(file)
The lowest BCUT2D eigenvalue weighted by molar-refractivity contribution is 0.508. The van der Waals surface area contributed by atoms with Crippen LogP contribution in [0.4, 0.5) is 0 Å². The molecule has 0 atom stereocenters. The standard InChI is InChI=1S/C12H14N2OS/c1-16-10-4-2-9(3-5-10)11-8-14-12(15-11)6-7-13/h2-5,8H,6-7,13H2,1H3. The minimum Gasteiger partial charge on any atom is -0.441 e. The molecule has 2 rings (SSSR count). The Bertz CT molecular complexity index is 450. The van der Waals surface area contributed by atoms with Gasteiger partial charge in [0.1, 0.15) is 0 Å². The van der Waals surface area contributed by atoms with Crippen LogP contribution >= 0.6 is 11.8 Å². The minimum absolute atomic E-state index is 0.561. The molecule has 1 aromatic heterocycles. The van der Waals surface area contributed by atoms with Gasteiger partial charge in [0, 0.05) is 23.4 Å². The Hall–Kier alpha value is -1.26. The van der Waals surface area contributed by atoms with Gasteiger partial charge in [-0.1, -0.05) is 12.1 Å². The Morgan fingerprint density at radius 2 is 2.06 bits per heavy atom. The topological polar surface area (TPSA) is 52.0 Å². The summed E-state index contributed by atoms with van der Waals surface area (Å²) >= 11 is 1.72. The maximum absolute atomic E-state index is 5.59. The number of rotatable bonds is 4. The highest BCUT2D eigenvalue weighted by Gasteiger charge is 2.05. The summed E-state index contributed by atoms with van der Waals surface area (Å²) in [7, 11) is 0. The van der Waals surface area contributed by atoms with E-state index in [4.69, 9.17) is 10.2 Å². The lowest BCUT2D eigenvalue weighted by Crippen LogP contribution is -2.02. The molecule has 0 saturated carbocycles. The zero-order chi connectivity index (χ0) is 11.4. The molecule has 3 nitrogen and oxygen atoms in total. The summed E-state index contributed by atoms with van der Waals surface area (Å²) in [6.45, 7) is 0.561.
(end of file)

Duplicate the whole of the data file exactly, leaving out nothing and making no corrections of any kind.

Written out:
The lowest BCUT2D eigenvalue weighted by molar-refractivity contribution is 0.508. The van der Waals surface area contributed by atoms with Crippen LogP contribution in [0.4, 0.5) is 0 Å². The molecule has 0 atom stereocenters. The standard InChI is InChI=1S/C12H14N2OS/c1-16-10-4-2-9(3-5-10)11-8-14-12(15-11)6-7-13/h2-5,8H,6-7,13H2,1H3. The minimum Gasteiger partial charge on any atom is -0.441 e. The molecule has 2 rings (SSSR count). The Bertz CT molecular complexity index is 450. The van der Waals surface area contributed by atoms with Gasteiger partial charge in [0.1, 0.15) is 0 Å². The van der Waals surface area contributed by atoms with Crippen LogP contribution >= 0.6 is 11.8 Å². The minimum absolute atomic E-state index is 0.561. The molecule has 1 aromatic heterocycles. The van der Waals surface area contributed by atoms with Gasteiger partial charge in [0, 0.05) is 23.4 Å². The Hall–Kier alpha value is -1.26. The van der Waals surface area contributed by atoms with Gasteiger partial charge in [-0.1, -0.05) is 12.1 Å². The Morgan fingerprint density at radius 2 is 2.06 bits per heavy atom. The topological polar surface area (TPSA) is 52.0 Å². The summed E-state index contributed by atoms with van der Waals surface area (Å²) >= 11 is 1.72. The maximum absolute atomic E-state index is 5.59. The number of rotatable bonds is 4. The highest BCUT2D eigenvalue weighted by Gasteiger charge is 2.05. The summed E-state index contributed by atoms with van der Waals surface area (Å²) in [7, 11) is 0. The van der Waals surface area contributed by atoms with E-state index in [4.69, 9.17) is 10.2 Å². The lowest BCUT2D eigenvalue weighted by Crippen LogP contribution is -2.02. The molecule has 0 saturated carbocycles. The zero-order chi connectivity index (χ0) is 11.4. The molecule has 3 nitrogen and oxygen atoms in total. The summed E-state index contributed by atoms with van der Waals surface area (Å²) in [6.45, 7) is 0.561.